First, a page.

Earlier, CHS looked at Capitol Hill’s portion of the 15% of Seattle slated to be re-zoned to allow for taller buildings as part of Mayor Ed Murray’s Housing Affordability and Livability Agenda.
The Central District is poised for even more transformation.
Most of the affected zones throughout the city (Central District included) would get the standard “HALA bump” — a one story increase in allowable building height along with new “mandatory housing affordability” requirements for all new residential construction. As part of Seattle’s “Grand Bargain,” MHA will link the creation of affordable housing with market-rate development by requiring all new multifamily buildings to make 5-11% of their units affordable or require developers to pay into an affordable housing fund.
In the draft HALA maps, city planners used the letter “M” to denote several things: where MHA requirements would apply, the relative leap in zoning, and how much affordable housing developers would need to build or fund. Here’s how it breaks down:
Starting near 23rd and E Pine, there are several blocks of single family zones that are slated to become new low-rise zones (hatched lines indicate more significant up zones), allowing for medium-sized apartment projects. A 15-foot building height allowance would be added in the parcels adjacent to Madison Ave.
The parcels around 23rd and E Union are poised for a more significant upzone, although it is worth noting all the recent development prior to MHA taking effect. The Uncle Ike’s property and Midtown Center property would get a baseline height boost from four to seven stories.
Moving south on 23rd into the yellow-hued area, many of the single family home blocks will only receive a minor zoning code change. The proposal would change the single family home areas to residential small lot (RSL) zones, which allow for cottage houses or more than one house on a single property.
A chunk of low-rise blocks around 16th and Marion would be subject to MHA requirements, but would receive no significant zoning changes.
Most of the blocks at and around 23rd and E Cherry would keep the same zoning type while getting the standard extra story of allowable building height, with one exception. The parcel currently home to ALTSpace just east of 23rd and E Union would transition from a low-rise to neighborhood commercial zone and come with an M1 level of affordability requirement.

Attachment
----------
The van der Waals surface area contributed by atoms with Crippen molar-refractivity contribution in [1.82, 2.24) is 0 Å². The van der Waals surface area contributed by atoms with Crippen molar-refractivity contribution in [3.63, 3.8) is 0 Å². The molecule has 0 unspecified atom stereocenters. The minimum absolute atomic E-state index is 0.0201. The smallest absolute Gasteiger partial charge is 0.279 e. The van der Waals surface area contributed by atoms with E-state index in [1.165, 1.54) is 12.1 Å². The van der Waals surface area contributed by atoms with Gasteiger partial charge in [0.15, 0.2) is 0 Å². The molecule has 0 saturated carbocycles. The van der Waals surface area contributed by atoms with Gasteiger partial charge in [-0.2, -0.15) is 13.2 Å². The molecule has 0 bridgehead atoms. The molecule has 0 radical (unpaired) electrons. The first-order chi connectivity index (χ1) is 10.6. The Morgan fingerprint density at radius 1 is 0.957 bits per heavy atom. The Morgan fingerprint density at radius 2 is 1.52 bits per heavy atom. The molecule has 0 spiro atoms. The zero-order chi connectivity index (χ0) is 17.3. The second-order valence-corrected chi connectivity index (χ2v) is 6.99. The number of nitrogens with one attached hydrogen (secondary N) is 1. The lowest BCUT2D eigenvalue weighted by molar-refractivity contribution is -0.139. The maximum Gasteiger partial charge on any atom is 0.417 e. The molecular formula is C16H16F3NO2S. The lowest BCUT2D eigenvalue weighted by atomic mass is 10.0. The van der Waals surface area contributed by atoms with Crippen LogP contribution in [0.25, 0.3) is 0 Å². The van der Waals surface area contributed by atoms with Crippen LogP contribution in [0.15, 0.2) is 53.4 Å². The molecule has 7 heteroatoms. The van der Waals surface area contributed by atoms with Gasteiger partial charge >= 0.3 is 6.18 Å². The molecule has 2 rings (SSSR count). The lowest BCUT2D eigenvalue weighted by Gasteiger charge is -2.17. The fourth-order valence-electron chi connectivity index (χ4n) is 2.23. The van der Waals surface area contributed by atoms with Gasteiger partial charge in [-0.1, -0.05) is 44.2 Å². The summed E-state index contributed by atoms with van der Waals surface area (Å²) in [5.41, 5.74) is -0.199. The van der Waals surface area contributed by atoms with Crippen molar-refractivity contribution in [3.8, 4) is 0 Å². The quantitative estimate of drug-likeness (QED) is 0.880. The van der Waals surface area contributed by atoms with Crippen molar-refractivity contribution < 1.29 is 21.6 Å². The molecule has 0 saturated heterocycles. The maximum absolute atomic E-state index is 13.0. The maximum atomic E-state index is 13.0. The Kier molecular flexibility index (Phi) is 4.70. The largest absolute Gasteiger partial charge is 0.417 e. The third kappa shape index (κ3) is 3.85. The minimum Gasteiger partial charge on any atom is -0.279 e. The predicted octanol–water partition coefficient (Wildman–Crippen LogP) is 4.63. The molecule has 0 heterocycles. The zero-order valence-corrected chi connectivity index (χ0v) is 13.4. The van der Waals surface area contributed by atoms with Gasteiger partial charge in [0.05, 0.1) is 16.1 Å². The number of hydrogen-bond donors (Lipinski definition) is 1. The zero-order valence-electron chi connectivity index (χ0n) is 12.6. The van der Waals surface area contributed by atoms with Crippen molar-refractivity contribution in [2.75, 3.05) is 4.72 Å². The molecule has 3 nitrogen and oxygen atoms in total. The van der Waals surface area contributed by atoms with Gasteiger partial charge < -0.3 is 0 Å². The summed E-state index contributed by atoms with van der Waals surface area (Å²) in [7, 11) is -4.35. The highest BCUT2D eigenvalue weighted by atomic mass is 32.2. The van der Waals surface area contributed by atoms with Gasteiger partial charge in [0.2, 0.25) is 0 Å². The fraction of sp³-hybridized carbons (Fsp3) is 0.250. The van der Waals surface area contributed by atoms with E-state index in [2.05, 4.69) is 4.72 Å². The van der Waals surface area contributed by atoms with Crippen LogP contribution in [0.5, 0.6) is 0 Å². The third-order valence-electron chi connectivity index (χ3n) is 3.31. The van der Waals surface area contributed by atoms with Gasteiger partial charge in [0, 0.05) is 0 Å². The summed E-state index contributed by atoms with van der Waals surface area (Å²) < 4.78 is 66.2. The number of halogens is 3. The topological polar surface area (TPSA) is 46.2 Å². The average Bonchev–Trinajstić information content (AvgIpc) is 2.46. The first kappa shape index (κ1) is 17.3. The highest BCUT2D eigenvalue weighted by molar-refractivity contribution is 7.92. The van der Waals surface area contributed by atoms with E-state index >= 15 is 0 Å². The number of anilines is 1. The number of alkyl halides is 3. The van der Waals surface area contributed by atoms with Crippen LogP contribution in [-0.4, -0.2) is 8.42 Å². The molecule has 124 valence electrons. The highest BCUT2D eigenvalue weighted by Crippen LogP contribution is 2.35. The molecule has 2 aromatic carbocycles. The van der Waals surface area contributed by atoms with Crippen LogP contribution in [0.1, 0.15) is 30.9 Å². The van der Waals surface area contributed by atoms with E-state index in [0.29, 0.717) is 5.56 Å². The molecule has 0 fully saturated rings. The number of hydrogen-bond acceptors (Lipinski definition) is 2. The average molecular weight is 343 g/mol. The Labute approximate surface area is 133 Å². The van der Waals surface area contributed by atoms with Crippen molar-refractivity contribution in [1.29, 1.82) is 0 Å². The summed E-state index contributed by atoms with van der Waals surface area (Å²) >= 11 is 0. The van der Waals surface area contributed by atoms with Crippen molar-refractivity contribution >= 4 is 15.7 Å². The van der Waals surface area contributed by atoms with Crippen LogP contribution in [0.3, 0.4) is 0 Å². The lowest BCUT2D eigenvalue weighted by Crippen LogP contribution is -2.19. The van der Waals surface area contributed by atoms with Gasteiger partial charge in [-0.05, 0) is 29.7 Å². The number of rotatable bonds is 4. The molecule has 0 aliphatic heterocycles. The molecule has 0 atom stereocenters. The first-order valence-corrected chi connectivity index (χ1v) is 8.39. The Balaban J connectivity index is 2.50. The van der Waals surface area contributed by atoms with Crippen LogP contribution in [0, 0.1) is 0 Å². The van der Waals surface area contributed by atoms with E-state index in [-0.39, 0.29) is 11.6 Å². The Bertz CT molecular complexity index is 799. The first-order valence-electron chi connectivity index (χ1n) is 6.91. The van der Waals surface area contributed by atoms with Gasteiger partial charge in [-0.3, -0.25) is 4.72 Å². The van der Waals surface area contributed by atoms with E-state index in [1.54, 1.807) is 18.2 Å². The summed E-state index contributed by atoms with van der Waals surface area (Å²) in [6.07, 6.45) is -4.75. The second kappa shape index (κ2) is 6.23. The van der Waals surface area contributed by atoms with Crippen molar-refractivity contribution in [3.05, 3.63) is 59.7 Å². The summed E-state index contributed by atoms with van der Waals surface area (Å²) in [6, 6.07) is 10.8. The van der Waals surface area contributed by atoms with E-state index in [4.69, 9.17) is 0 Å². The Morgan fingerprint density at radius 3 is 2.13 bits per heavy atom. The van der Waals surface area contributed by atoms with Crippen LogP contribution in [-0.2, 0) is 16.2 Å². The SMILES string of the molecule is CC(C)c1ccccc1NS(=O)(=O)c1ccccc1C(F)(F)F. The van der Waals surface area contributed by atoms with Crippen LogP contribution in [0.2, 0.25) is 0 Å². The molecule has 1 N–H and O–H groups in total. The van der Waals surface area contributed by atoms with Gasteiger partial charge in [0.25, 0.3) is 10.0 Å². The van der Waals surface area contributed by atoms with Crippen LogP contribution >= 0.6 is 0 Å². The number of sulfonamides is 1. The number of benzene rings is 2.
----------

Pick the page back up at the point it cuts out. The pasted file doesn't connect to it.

Chief among the HALA principles is that denser housing should be built around major transit centers. With a light rail station on track to open at I-90 between Rainier Ave and 23rd Ave by 2023, city planners have proposed a smattering of up zones around Judkins Park. Many blocks of single family home zones would transform to low-rise zones with M1 affordability requirements.
An expansion to the area’s urban village would capture properties directly around I-90 and a handful of blocks north of the freeway between 24th Ave and 27th Ave.
Outside of a few parcels, there are no zoning changes planned for area east of MLK Way between Union and Jackson.
As we reported Monday, Mayor Murray recently announced that new developments in the Central District would be required to include an even higher level of affordable housing than initially announced, though those changes are not reflected in the current maps.
Under the update, the high-MHA geographic area has been expanded to include the Central Area and some areas of Capitol Hill. Developers of new projects in these areas would be required to make 7 to 11% of their units affordable to those at or below 60% AMI.
City officials plan to hold five community meetings to gather public feedback on the maps. You can also take a closer look at the maps and submit feedback at hala.consider.it